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How women are making their mark in the male-dominated crypto world


Stuart Hylton in his book ‘What the Railways Did for Us: the Making of Modern Britain’ writes: “What, if anything, did the railways do for women? Before the railways, the perils associated with public transport for women were largely limited to the middle classes. The really rich would travel in their own private coaches and the likes of public stagecoaches were beyond the means of most working-class women. Few women travellers would embark on a journey without a husband or some other male chaperone to accompany them”.

There are many opportunities available for women who are now making a difference in closing the gender and diversity gap in a sector that innovates at the speed of light. Women are making their imprint on the crypto industry without waiting for an invitation, and they are doing all in their power to encourage more women to follow them. 

By creating events and groups, educating on social media platforms, starting businesses, writing about cryptocurrency, developing inclusive public policies, and sharing their own experiences, they are attempting to close the gender gap in the cryptocurrency industry. Although I work in PR, many great women are developing the crypto industry, and we will talk about them.

Women who build the crypto industry

  1. Elizabeth Stark is a blockchain entrepreneur, lecturer, and supporter of an open internet. Lightning Labs, a network client that scales and accelerates the Bitcoin network, was founded by Elizabeth and she currently serves as its CEO. She works as a consultant for Chia, a business developing a novel blockchain protocol.
  1. Kathleen Breitman was a co-founder of Tezos, a platform for blockchain-based smart contracts with an on-chain governance system to coordinate and push updates to its network.
  1. The Bancor Protocol is a standard for the development of Smart Tokens, cryptocurrencies with built-in convertibility through their smart contracts, and was founded by Galia Benartzi, a seasoned technology entrepreneur. She founded and serves as CEO of the cross-platform company Particle Code, which automates the porting process for software developers.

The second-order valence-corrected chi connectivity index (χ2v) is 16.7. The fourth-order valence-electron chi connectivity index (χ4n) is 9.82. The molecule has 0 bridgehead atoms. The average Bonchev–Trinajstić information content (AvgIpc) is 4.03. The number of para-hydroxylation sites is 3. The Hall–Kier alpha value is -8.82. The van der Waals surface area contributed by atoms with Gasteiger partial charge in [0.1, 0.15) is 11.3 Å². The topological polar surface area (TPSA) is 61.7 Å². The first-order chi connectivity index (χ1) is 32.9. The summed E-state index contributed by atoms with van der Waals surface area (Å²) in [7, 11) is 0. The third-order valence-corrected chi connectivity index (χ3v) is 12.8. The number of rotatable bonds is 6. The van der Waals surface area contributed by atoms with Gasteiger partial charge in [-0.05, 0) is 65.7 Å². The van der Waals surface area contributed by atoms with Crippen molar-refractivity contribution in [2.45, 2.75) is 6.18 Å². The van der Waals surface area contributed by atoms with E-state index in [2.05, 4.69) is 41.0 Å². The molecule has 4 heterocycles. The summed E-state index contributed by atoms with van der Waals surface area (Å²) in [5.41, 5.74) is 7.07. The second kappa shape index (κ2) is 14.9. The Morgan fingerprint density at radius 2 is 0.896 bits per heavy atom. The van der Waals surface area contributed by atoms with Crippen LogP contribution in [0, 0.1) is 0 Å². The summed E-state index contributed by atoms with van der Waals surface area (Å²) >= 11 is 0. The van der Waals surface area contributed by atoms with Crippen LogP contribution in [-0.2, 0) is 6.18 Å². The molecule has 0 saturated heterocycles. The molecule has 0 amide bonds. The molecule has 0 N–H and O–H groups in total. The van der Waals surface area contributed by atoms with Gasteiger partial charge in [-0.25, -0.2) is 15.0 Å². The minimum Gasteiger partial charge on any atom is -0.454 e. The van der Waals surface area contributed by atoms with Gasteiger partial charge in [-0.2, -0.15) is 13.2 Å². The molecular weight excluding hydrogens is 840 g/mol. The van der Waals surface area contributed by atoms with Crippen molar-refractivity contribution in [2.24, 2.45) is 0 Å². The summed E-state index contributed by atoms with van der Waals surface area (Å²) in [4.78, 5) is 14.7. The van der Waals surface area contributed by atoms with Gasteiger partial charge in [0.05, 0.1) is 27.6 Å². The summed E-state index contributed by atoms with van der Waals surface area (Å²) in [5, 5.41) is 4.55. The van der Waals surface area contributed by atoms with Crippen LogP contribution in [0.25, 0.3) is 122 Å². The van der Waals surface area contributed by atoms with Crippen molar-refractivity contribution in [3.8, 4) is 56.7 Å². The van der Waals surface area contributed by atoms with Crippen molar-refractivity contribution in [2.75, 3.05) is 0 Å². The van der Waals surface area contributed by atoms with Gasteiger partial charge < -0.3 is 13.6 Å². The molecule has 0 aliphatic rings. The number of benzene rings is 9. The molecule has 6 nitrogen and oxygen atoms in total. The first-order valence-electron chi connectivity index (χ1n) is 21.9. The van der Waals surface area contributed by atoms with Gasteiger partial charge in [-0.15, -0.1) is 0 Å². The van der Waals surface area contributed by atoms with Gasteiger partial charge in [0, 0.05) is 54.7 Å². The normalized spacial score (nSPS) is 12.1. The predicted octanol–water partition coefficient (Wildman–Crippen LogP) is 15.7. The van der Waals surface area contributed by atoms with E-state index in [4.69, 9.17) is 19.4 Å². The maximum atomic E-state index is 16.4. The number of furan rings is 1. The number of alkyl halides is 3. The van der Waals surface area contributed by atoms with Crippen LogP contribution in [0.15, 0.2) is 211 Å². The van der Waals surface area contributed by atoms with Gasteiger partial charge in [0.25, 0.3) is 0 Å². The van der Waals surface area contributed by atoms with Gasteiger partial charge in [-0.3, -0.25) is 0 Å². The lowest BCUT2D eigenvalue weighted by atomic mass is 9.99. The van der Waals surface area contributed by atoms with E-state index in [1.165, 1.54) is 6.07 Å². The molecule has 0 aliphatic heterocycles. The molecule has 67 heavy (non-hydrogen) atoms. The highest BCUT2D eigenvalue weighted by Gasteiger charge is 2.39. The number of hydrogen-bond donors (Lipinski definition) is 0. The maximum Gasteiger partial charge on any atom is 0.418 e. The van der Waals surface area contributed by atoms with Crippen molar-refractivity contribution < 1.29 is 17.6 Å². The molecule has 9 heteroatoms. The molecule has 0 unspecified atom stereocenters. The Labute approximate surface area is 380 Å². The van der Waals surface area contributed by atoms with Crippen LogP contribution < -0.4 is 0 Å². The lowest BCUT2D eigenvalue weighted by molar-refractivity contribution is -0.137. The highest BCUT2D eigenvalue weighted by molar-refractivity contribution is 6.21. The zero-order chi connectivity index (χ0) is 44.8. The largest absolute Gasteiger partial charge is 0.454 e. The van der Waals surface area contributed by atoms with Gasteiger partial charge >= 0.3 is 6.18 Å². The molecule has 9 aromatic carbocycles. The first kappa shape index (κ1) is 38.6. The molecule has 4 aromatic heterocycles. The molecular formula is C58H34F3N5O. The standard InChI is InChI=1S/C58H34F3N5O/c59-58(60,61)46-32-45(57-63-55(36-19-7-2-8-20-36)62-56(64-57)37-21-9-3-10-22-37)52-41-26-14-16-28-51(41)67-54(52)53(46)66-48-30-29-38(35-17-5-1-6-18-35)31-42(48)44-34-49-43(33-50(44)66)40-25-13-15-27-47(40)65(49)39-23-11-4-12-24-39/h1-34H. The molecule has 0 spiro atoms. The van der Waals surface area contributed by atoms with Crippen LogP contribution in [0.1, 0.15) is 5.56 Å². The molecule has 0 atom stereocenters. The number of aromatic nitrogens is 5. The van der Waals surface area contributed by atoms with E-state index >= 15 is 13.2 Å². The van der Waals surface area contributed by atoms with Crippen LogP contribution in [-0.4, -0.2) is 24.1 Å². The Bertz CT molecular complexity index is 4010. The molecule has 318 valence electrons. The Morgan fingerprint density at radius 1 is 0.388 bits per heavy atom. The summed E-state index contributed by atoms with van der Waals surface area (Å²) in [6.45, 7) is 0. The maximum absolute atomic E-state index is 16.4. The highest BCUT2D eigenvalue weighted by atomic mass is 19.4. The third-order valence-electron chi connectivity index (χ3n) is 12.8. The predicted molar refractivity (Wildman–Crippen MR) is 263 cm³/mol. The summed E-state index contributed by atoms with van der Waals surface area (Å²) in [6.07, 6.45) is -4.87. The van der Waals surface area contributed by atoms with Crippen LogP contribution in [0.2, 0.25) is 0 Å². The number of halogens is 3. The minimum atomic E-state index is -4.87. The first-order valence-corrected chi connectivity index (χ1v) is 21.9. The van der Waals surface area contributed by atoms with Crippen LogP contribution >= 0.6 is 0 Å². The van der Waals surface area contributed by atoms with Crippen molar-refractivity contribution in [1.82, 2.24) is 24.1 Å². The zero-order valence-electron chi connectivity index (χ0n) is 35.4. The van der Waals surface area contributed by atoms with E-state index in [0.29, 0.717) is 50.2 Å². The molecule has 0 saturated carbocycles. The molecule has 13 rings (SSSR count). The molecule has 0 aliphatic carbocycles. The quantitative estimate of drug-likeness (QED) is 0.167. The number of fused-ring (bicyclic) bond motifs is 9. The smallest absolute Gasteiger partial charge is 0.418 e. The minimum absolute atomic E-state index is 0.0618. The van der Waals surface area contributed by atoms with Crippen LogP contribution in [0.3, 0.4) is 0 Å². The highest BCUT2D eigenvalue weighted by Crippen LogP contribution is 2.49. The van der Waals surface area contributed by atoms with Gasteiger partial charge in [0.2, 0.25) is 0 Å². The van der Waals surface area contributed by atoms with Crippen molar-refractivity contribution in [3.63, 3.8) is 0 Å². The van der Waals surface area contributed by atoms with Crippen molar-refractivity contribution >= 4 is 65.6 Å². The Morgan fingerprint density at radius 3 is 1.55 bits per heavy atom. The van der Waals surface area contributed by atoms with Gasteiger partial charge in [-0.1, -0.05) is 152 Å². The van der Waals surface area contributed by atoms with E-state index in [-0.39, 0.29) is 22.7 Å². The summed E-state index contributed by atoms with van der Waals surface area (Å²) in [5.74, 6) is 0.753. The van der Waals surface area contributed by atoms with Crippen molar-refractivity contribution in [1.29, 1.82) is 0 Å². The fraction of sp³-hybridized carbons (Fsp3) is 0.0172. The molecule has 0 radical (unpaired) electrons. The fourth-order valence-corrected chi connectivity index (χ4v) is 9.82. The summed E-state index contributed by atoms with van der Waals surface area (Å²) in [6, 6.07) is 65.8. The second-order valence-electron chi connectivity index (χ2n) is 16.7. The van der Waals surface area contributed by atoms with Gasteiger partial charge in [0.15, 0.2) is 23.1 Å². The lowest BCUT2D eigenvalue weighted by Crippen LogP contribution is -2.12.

1. The organisation that maintains and promotes the Ethereum platform is called the Ethereum Foundation, and Aya Miyaguchi is its Executive Director. Additionally, Miyaguchi advises the cryptocurrency exchange Kraken.
  2. From pioneering educational systems in Asia to networking algorithm for European C-Suites, Megha Shrestha, MBA and MSc, is currently leading Metabloqs, a virtual world that democratises the way we network, collaborate, learn and play. Megha is a digital innovation and data science specialist developing networking, events and education solutions and experiences through technology. 

There are hundreds of such women, but there is also a huge problem…

One-third of college-educated women do not believe they have equal access to the financial system in their home nations, according to a Coinbase survey; although, millennial women think cryptocurrency can address the financial gender gap.

This is due to the existence of societies where women are forbidden to earn money or there is a social taboo against them having bank accounts. However, cryptocurrency can be a chance for such women because it allows them to have financial independence. Have you heard of Fereshteh Forough helping Afghani women to code and earn crypto?

Olivia Wang also encourages all of the women in her life to educate themselves about crypto technology and what it enables.

“We live in a world where business transactions happen all the time, and blockchain and crypto will facilitate the next wave of commerce. Having a group that are mothers, leaders, sisters, wives — it’s half the world. I tell people that the most important thing is to educate yourself, to think independently, to read, to speak to people, and to develop your worldview. Through that worldview, I hope that women and the whole glinstrument to further this vision.”

The power of women: then and now

“Women have long been employed by the nation’s railways, though the range and number of tasks entrusted to them varied mostly between war and peace. Just before the First World War about 13,000 of the national railway global community can come closer to the understanding that Bitcoin could be a great workforce (about 2 per cent of the total) were women”.

Now that more women are becoming proficient in new professions like investment, trading, business analysis, journalism, and even taking chief positions, things in the blockchain and cryptocurrency business are changing for the better.

According to the data, there are now 12 percent more women working in blockchain technology than there were two years ago, up from eight per cent. Even the number of women writing about blockchain technology and cryptocurrencies is rising significantly, which is noteworthy given that technology is no longer just for men.

“You don’t have to be a software engineer to be a woman in tech. There are many opportunities for accountants and even if you’re in marketing. It doesn’t matter what your role is. You just need your own craft, and you need to believe in your abilities.”

As long as the bearish trend continues, be sure to jump on the “blockchain-wagon”, it is guaranteed to change your life. And the railway industry is one to learn from.



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